Kids go full STEM ahead
In an age of smart phones, tablets and an app for virtually everything, it seems as though kids are more attuned to science and technology than ever. But, technological savvy doesn’t necessarily mean more young people are considering careers in STEM (science, technology, engineering and mathematics) fields.
For Heritage University, filling the need for more science majors means building kids’ interests long before they even start looking at colleges.
“Young kids are always asking why, why, why,” said Nina Barcenas, Heritage University biology professor and chair of the Science Department. “We want to nourish their intrinsic curiosity and make them realize their potential in STEM careers.”
To this end, the university recently initiated several events for middle school kids to help them build a love of science and math.
In February the university and its partners (Educational Services District 105, Pacific Northwest University of Health Sciences, University of Washington GEAR-Up and Yakima Valley Community College) launched the first South Central Washington Science Olympiad. Teams of middle school students competed in events ranging from math and engineering to anatomy and botanical sciences.
The team with the top overall score moved onto the state competition in April. The event brought in nine teams of 13 students from throughout central Washington.
“Science Olympiad is collaborative, competitive science,” said Cresanna Zeigler, who manages the university’s labs and is a member of the event’s organizing team. “The students had to practice and study throughout the year so they could perform at the higher level required to compete.”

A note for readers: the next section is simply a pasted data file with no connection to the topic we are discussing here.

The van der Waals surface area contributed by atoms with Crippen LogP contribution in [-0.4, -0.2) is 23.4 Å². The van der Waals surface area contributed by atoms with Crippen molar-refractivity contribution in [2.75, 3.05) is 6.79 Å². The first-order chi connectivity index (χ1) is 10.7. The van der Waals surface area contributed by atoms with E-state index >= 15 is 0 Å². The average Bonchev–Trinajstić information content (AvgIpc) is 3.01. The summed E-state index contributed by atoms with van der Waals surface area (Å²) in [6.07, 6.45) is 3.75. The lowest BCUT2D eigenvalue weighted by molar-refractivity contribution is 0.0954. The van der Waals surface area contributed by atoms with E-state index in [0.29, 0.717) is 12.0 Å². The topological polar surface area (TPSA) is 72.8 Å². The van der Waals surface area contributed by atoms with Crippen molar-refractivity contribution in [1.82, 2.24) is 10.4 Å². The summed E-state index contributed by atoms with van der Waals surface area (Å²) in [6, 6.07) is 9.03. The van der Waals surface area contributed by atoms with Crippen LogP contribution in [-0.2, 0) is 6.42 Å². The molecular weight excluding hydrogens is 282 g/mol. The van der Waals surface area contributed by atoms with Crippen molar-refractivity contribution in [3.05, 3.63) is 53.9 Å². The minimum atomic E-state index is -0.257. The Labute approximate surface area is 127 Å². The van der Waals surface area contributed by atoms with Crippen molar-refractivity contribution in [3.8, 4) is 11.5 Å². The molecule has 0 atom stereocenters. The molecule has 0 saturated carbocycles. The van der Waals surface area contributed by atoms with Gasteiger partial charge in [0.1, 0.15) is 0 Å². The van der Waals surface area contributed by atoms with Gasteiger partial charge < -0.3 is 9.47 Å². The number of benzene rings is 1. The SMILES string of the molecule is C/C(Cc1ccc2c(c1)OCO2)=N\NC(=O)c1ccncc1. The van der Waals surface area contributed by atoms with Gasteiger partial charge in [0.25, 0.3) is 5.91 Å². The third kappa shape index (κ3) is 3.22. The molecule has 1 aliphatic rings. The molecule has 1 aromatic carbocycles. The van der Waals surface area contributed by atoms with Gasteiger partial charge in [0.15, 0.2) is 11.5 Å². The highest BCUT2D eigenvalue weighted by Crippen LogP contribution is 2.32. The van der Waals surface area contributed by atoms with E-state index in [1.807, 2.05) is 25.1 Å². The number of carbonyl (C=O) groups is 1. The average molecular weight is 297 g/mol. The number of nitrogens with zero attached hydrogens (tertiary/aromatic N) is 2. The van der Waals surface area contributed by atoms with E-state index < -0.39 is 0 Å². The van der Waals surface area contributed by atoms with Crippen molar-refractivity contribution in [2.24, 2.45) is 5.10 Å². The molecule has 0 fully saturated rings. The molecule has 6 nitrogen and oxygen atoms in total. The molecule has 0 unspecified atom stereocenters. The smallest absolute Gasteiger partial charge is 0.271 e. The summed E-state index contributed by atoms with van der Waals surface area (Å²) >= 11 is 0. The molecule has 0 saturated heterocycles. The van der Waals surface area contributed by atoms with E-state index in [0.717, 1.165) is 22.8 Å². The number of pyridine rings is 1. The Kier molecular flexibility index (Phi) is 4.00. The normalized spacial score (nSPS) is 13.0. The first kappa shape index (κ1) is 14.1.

In April, more than 250 middle school girls came to Heritage’s campus for the mentoring program, Expanding Your Horizons. The event partnered groups of girls with a cadre of volunteer mentors, all professional women working in STEM fields in the greater Central Washington area. The mentors took the girls through hands-on workshops such as video game design, soil analysis and working with a prosthetic arm, and then talked to them about their own career paths.
“Our girls need strong role models who are passionate about what they do,” said Allison Hutchinson, academic and career advisor at Heritage and coordinator for Expanding Your Horizons. “It was great seeing these girls so engaged.”
This was the inaugural year for both events. Given their success, organizers expect they will be held annually.